16 Figure 3.2 P.80
17 Figure 3.2 (a) Neon gas glowing in a discharge tube. The relative intensities of the signals recorded when natural neon is injected into a mass spectrometer, represented in terms of (b) peaks and (c) a bar graph. The relative areas of the peaks are ( 20 Ne), ( 21 Ne), and ( 22 Ne); natural neon is therefore 90.92% 20 Ne, 0.257% 21 Ne, and 8.82% 22 Ne. P.80
18 Sample Exercise 3.1 The Average Mass of an Element When a sample of natural copper is vaporized and injected into a mass spectrometer, the results shown in Fig. 3.3 are obtained. Use these data to compute the average mass of natural copper. (The mass values for 63 Cu and 65 Cu are amu and amu, respectively.) P.81
19 Sample Exercise 3.1 Solution The average mass of a copper atom is Mass spectrum of natural copper. See Exercises 3.27 and 3.28 P.81
20 3.3 The Mole mole: the number equal to the number of carbon atoms in exactly 12 grams of pure 12 C. Techniques such as mass spectrometry, which count atoms very precisely, have been used to determine this number as This number is called Avogadro s number. One mole of something consists of units of that substance. P.82
21 Since atoms are so tiny, a mole of atoms or molecules is a perfectly manageable quantity to use in a reaction (see Fig. 3.4). A sample of grams of natural carbon contains the same number of atoms as grams of natural helium. Both samples contain 1 mole of atoms ( ). Table 3.1 gives more examples that illustrate this basic idea. P.82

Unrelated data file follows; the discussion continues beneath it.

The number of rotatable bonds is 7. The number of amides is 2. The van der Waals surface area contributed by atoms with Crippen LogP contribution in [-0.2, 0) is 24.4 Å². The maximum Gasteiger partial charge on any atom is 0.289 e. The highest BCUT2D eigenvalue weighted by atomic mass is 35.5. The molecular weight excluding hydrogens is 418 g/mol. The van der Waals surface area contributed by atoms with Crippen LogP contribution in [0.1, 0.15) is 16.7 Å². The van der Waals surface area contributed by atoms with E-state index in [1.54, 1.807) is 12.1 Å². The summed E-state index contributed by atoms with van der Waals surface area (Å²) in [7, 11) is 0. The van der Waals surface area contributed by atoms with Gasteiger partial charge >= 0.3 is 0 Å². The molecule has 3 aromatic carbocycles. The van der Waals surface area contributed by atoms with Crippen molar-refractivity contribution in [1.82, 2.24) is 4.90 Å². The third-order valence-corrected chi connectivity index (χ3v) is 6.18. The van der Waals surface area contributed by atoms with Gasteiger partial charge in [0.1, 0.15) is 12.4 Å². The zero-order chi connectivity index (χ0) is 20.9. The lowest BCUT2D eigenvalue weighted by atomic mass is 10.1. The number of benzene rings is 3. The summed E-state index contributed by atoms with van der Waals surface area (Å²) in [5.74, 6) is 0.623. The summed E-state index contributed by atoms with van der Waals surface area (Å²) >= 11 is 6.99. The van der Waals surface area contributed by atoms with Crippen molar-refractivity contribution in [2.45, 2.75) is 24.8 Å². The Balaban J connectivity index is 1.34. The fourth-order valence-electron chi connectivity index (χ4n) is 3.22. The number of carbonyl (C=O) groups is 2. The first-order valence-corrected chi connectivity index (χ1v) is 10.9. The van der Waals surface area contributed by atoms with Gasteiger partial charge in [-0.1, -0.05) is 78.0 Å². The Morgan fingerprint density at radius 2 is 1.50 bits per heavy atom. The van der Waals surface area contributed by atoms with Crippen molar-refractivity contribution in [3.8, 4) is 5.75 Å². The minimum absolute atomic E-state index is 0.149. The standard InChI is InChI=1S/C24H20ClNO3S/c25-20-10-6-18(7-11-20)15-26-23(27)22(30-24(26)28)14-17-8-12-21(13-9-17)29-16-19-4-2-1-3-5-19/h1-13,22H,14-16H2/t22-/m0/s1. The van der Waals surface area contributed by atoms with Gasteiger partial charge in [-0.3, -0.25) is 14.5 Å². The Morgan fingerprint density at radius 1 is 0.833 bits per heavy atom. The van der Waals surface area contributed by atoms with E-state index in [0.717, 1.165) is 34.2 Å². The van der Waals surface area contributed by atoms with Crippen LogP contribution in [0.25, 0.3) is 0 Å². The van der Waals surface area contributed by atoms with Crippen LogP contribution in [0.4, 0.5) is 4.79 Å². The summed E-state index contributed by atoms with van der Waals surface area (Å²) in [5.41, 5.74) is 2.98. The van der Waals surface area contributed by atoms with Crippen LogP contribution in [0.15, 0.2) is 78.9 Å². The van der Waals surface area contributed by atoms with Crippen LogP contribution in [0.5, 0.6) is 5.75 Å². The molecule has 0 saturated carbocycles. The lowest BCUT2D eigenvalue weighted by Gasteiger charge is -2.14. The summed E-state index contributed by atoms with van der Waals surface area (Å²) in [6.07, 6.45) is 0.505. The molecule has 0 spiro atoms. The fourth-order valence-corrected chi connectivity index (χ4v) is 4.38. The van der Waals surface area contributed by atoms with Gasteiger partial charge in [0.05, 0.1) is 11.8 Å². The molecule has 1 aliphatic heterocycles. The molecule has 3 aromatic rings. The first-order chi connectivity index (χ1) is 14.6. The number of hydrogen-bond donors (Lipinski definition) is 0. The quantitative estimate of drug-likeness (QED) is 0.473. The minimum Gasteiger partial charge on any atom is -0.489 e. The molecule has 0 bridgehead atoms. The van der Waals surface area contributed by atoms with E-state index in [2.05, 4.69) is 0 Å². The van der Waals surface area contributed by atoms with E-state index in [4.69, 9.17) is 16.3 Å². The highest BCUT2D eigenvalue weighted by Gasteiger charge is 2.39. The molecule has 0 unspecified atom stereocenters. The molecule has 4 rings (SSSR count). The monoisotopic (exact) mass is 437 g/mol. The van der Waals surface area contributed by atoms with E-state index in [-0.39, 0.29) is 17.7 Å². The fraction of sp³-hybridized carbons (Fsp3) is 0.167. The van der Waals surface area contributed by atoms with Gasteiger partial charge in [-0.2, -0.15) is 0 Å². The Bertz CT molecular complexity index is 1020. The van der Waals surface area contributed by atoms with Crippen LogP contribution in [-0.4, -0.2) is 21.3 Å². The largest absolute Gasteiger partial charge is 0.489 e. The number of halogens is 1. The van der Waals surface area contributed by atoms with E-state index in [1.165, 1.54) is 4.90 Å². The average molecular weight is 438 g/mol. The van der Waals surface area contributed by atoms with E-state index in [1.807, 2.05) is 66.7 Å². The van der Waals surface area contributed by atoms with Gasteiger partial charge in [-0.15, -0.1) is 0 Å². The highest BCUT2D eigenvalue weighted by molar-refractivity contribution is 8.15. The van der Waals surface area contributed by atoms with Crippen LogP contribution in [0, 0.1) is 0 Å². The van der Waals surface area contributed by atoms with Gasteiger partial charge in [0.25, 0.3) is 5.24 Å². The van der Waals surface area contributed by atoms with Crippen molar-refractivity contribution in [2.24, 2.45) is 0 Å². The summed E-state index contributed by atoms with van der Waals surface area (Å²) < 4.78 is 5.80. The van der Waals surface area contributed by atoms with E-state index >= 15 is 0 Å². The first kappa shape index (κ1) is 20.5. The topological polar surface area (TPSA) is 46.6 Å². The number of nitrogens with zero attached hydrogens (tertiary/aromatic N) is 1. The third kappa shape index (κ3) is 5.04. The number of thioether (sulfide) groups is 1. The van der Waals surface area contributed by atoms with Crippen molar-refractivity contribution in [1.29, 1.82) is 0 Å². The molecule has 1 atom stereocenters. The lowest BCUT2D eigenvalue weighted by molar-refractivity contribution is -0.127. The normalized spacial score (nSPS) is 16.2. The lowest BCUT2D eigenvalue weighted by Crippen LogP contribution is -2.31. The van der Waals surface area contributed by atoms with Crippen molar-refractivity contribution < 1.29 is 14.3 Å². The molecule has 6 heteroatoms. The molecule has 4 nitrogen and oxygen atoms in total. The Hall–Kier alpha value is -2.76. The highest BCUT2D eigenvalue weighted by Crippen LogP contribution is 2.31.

22 Figure 3.4 Proceeding clockwise from the top, samples containing one mole each of copper, aluminum, iron, sulfur, iodine, and (in the center) mercury. P.82
23 TABLE 3.1 Comparison of 1 Mole Samples of Various Elements P.83
24 Thus the mole is defined such that a sample of a natural element with a mass equal to the element s atomic mass expressed in grams contains 1 mole of atoms amu 1 g Exact number This relationship can be used to derive the unit factor needed to convert between atomic mass units and grams. P.82
25 Sample Exercise 3.2 Determining the Mass of a Sample of Atoms Americium is an element that does not occur naturally. It can be made in very small amounts in a device known as a particle accelerator. Compute the mass in grams of a sample of americium containing six atoms. Solution The mass of six atoms is amu. The mass of six americium atoms in grams is g. See Exercises 3.33 P.83
26 Sample Exercise 3.3 Determining Moles of Atoms (left) Pure aluminum. (right) Aluminum alloys are used for many highquality bicycle components, such as this chain wheel. P.84
27 Sample Exercise 3.3 Solution The number of moles of aluminum atoms in 10.0 g is mol Al atoms. The number of atoms in 10.0 g (0.371 mol) of aluminum is atoms. See Exercises 3.34 P.84
28 Sample Exercise 3.5 Calculating the Number of Moles and Mass Cobalt (Co) is a metal that is added to steel to improve its resistance to corrosion. Calculate both the number of moles in a sample of cobalt containing atoms and the mass of the sample. Fragments of cobalt metal. See Exercises 3.36 P.85